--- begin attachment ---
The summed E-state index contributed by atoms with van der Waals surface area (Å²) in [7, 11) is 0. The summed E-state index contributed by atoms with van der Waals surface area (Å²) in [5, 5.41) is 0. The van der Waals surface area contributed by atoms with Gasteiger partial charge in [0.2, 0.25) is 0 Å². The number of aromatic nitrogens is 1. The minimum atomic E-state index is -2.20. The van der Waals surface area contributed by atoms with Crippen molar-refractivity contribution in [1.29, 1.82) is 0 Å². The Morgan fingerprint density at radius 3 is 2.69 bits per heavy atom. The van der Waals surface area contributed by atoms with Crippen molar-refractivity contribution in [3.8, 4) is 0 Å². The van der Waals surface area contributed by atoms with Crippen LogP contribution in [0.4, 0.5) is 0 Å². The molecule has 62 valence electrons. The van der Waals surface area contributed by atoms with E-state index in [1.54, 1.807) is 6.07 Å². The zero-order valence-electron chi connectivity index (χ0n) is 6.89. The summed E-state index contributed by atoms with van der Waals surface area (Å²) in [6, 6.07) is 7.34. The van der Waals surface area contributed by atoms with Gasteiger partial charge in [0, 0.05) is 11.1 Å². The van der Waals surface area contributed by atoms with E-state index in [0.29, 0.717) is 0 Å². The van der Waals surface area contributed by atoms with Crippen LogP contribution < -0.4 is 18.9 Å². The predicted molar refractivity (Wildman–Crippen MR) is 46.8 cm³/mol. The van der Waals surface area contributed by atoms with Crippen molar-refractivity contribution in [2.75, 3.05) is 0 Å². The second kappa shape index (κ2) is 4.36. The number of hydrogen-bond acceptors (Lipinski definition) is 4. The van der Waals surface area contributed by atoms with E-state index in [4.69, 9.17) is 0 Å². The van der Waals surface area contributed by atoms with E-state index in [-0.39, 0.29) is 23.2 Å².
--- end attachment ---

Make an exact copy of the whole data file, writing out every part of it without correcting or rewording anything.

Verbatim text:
The summed E-state index contributed by atoms with van der Waals surface area (Å²) in [7, 11) is 0. The summed E-state index contributed by atoms with van der Waals surface area (Å²) in [5, 5.41) is 0. The van der Waals surface area contributed by atoms with Gasteiger partial charge in [0.2, 0.25) is 0 Å². The number of aromatic nitrogens is 1. The minimum atomic E-state index is -2.20. The van der Waals surface area contributed by atoms with Crippen molar-refractivity contribution in [1.29, 1.82) is 0 Å². The Morgan fingerprint density at radius 3 is 2.69 bits per heavy atom. The van der Waals surface area contributed by atoms with Crippen molar-refractivity contribution in [3.8, 4) is 0 Å². The van der Waals surface area contributed by atoms with Crippen LogP contribution in [0.4, 0.5) is 0 Å². The molecule has 62 valence electrons. The van der Waals surface area contributed by atoms with E-state index in [1.54, 1.807) is 6.07 Å². The zero-order valence-electron chi connectivity index (χ0n) is 6.89. The summed E-state index contributed by atoms with van der Waals surface area (Å²) in [6, 6.07) is 7.34. The van der Waals surface area contributed by atoms with Gasteiger partial charge in [0, 0.05) is 11.1 Å². The van der Waals surface area contributed by atoms with E-state index in [0.29, 0.717) is 0 Å². The van der Waals surface area contributed by atoms with Crippen LogP contribution < -0.4 is 18.9 Å². The predicted molar refractivity (Wildman–Crippen MR) is 46.8 cm³/mol. The van der Waals surface area contributed by atoms with Crippen molar-refractivity contribution in [2.75, 3.05) is 0 Å². The second kappa shape index (κ2) is 4.36. The number of hydrogen-bond acceptors (Lipinski definition) is 4. The van der Waals surface area contributed by atoms with E-state index in [4.69, 9.17) is 0 Å². The van der Waals surface area contributed by atoms with E-state index in [-0.39, 0.29) is 23.2 Å².